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Activity Number: 313
Type: Contributed
Date/Time: Tuesday, August 2, 2016 : 8:30 AM to 10:20 AM
Sponsor: Section on Statistics in Epidemiology
Abstract #319117 View Presentation
Title: Comparing Methods of Multiple Imputation for a Score-Variable Measured Repeatedly Over Time
Author(s): Elizabeth L. McCabe* and Joseph M. Massaro and Kathryn L. Lunetta and Susan Cheng and Joanne M. Murabito and Martin G. Larson
Companies: Boston University and Boston University and Boston University and Framingham Heart Study and Framingham Heart Study and Boston University
Keywords: multiple imputation ; fully conditional specification ; longitudinal ; score-variable

We compare 4 methods of multiple imputation (MI) by fully conditional specification (FCS) to estimate means and correlations of the health aging index (HAI) over time. HAI is a score-variable based on 5 clinical components. We simulate multivariate normal data for each component at 4 time points across 14 years using within and across-time correlation patterns and percent of missingness representing observed Framingham Heart Study data. Our methods of MI are cross-sectional FCS (XFCS, imputation model uses other components at same time), longitudinal FCS (LFCS, uses same component at all times ignoring cross-component correlation), all FCS (AFCS, uses all components at all times) and 2-fold FCS (2fFCS, uses all components at current and adjacent times). We compare results for multiple sample sizes (n=100/1000), number of imputations (m=5/20) and mechanisms of missingness (MCAR/MAR/MNAR). All but XFCS produce unbiased estimates of means and correlations and yield nearly identical results. Increase in precision is small when increasing from 5 to 20 imputations. Ongoing work explores the MI by FCS effect on using linear mixed effects models to estimate the slope of HAI over time.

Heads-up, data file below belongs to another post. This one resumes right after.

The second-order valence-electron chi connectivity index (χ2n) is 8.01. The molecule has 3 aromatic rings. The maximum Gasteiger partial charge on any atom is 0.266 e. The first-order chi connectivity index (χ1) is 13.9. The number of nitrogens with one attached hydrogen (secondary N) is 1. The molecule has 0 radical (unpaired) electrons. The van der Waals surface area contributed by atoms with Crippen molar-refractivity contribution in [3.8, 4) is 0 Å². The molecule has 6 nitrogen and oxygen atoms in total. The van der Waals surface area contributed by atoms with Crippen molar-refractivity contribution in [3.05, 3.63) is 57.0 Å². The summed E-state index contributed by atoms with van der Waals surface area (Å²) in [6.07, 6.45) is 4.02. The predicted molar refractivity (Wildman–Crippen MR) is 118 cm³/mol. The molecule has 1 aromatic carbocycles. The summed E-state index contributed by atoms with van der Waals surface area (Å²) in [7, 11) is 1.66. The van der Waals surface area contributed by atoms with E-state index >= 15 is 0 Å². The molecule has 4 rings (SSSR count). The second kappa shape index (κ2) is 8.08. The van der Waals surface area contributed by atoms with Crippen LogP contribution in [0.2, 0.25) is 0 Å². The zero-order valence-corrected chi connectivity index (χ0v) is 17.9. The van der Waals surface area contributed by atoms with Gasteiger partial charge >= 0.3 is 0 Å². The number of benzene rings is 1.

Authors who are presenting talks have a * after their name.

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